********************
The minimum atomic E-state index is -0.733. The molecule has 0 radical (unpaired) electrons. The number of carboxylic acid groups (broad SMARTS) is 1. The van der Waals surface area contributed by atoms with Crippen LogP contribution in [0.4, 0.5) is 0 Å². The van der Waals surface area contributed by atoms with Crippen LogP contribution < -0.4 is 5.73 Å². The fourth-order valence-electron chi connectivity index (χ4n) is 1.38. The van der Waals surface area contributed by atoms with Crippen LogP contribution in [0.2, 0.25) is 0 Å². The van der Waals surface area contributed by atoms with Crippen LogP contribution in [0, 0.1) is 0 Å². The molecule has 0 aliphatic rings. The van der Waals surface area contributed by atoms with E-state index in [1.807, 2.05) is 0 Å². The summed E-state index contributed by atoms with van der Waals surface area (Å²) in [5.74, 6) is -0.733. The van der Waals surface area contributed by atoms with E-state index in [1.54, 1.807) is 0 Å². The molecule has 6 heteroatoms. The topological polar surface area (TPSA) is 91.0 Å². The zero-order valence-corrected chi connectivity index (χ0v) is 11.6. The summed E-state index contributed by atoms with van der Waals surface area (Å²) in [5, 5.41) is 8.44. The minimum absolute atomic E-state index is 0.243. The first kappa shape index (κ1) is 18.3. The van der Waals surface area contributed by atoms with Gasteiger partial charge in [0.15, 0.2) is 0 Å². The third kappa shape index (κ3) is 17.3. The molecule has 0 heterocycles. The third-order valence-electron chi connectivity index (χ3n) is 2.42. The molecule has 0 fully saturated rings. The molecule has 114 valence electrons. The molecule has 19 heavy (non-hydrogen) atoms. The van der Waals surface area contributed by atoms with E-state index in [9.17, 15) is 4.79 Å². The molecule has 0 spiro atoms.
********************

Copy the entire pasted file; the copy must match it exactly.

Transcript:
The minimum atomic E-state index is -0.733. The molecule has 0 radical (unpaired) electrons. The number of carboxylic acid groups (broad SMARTS) is 1. The van der Waals surface area contributed by atoms with Crippen LogP contribution in [0.4, 0.5) is 0 Å². The van der Waals surface area contributed by atoms with Crippen LogP contribution < -0.4 is 5.73 Å². The fourth-order valence-electron chi connectivity index (χ4n) is 1.38. The van der Waals surface area contributed by atoms with Crippen LogP contribution in [0.2, 0.25) is 0 Å². The van der Waals surface area contributed by atoms with Crippen LogP contribution in [0, 0.1) is 0 Å². The molecule has 0 aliphatic rings. The van der Waals surface area contributed by atoms with E-state index in [1.807, 2.05) is 0 Å². The summed E-state index contributed by atoms with van der Waals surface area (Å²) in [5.74, 6) is -0.733. The van der Waals surface area contributed by atoms with E-state index in [1.54, 1.807) is 0 Å². The molecule has 6 heteroatoms. The topological polar surface area (TPSA) is 91.0 Å². The zero-order valence-corrected chi connectivity index (χ0v) is 11.6. The summed E-state index contributed by atoms with van der Waals surface area (Å²) in [5, 5.41) is 8.44. The minimum absolute atomic E-state index is 0.243. The first kappa shape index (κ1) is 18.3. The van der Waals surface area contributed by atoms with Gasteiger partial charge in [0.15, 0.2) is 0 Å². The third kappa shape index (κ3) is 17.3. The molecule has 0 heterocycles. The third-order valence-electron chi connectivity index (χ3n) is 2.42. The molecule has 0 fully saturated rings. The molecule has 114 valence electrons. The molecule has 19 heavy (non-hydrogen) atoms. The van der Waals surface area contributed by atoms with E-state index in [9.17, 15) is 4.79 Å². The molecule has 0 spiro atoms.